After months of research, failures, and reconfigurations, and weeks spent at sea traveling to the Great Pacific Garbage Patch and back, The Ocean Cleanup’s device—a 2,000-foot long floating tube that skims the surface of the water to catch plastic trash—has returned to shore. And with it, it brought back 60 bags, sized one cubic meter, full of plastic trash, everything from fishing nets to plastic bags to microplastics one millimeter in size.
The end of the first voyage for The Ocean Cleanup, a Dutch nonprofit that hopes to rid the world of ocean plastic, is the end of a long journey for founder and CEO Boyan Slat, who first presented the concept of his device at a TEDx talk in 2012, and has spent the last seven years designing, funding, and deploying it. Now that it’s actually working—pulling debris from the giant vortex of trash that has collected in the Pacific ocean—the next step for the organization is turning that plastic into sustainable products, so you can own a piece of the Garbage Patch and help fund future missions.
“To make the clean up happen, it’s not just a technical challenge but also financial, because [with] international waters, there’s not an owner of the Garbage Patch that sees the value in cleaning it,” says Slat. “Basically it’s no one’s problem, but at the same time, we believe it’s everyone’s problem What we hope is that by making beautiful, sustainable products out of this catch, we can give an opportunity for everyone to be part of the solution and participate in the cleanup.” The idea is to turn this refuse into consumer products that won’t end up back in the ocean and then invest 100% of those proceeds into more cleanup missions.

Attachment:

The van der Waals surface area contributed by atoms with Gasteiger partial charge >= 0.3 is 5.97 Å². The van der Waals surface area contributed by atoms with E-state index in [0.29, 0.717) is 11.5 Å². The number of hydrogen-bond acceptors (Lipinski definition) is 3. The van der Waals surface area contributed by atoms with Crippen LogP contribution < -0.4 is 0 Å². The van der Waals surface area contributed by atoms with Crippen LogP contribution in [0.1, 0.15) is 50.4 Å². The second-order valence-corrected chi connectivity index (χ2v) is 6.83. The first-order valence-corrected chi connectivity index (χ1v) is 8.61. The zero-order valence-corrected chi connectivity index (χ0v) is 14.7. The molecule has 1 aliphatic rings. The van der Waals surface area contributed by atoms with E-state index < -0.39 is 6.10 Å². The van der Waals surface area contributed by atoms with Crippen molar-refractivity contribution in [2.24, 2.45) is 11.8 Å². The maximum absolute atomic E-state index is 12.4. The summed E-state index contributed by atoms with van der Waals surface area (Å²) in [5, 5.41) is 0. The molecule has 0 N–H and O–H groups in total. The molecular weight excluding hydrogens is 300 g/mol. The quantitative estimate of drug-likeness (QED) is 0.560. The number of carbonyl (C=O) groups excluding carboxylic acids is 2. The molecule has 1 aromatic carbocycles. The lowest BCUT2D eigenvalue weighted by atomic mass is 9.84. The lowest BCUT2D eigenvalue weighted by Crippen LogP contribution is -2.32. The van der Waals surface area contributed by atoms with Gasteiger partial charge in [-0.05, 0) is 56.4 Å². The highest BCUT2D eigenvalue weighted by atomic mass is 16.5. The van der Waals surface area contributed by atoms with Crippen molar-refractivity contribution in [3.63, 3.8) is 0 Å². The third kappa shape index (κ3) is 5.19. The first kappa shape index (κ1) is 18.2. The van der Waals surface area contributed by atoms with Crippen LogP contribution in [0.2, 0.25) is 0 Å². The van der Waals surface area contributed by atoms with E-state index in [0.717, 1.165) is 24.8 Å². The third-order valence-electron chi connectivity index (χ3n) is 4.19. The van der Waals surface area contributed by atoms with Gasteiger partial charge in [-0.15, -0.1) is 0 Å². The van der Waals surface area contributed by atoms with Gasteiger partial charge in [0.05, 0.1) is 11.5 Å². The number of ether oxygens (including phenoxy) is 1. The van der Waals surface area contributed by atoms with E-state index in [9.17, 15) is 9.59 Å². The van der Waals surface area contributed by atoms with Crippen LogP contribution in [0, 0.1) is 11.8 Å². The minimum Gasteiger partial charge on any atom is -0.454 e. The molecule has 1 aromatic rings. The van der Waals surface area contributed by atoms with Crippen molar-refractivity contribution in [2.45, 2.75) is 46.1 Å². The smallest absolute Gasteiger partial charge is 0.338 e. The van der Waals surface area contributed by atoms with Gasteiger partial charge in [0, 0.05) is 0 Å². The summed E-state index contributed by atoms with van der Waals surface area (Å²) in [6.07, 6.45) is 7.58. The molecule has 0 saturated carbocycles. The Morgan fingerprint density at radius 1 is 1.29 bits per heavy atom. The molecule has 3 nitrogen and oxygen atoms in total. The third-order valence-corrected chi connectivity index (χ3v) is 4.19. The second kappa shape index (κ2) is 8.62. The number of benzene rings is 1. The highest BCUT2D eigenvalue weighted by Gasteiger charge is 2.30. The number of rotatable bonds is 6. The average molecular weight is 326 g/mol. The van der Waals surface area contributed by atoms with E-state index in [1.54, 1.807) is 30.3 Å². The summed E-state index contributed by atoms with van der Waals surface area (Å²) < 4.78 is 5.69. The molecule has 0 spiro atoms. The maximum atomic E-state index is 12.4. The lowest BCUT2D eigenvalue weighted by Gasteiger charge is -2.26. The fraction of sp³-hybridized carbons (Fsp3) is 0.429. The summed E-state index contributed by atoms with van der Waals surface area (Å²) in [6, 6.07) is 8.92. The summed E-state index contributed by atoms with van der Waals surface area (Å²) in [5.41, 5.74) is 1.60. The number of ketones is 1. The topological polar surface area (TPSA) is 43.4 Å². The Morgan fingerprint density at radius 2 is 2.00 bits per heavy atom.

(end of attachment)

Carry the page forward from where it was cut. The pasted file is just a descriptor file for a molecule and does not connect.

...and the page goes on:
It’s not yet clear what type of products The Ocean Cleanup hopes to make from its haul, but the nonprofit is already working with partners to create an infrastructure that can clean, sort, and recycle this plastic. They expect to be able to launch the first products in September 2020. If you’re eager to own an item made from ocean plastic, you can guarantee your place in line now with a $50 donation.
Consumers have shown more interest in items made from recycled materials lately, and Slat thinks that products made with this ocean plastic could be somewhat of a novelty that garner even more appeal. “It’s not just plastic, it’s plastic with a story, like the difference between a normal rock and a piece of the moon,” he says. “Hopefully, eventually we’re successful, the Garbage Patch is history and will not be there anymore, and then there will still be these cool products that will remind us of it existing back in the day.”
That novelty could mean other companies jump on the bandwagon, labeling their products as made from ocean plastic even if they’re not. The Ocean Cleanup says its venture to make products with materials recovered from the Great Pacific Garbage Patch is the first of its kind, and to ensure that these materials are coming from the ocean it’s collaborating with a third-party certification specialist, DNV GL, to verify ocean plastic.
“There are already products that exist that are being labeled as ocean plastics, but there’s no real transparency in terms of where the plastic is coming from, how much of the plastic is actually coming from the ocean,” Slat says. “We believe it’s important that when people buy something made from plastic from the Garbage Patch, that they know for sure that that is actually the case.” Other companies and foundations can join this effort, as well, to certify that their own plastic is coming from the ocean, if they so choose.
The system that returned with the first Garbage Patch-captured plastic has been dubbed System 001/b, and The Ocean Cleanup has already begun preparing for System 002, a new full-scale, fully operational design. For this first voyage, crew members had to follow the device in a boat and empty the system of its caught plastic every few weeks. Slat hopes to extend that retention ability to months, because fewer trips back and forth with a boat means a more cost-effective cleanup process. “Our goal is to clean up 50% of the Garbage Patch in five years,” Slat says. “For that, we’re going to need a whole fleet of them, and the systems need to be bigger than the ones that we have trialed so far.”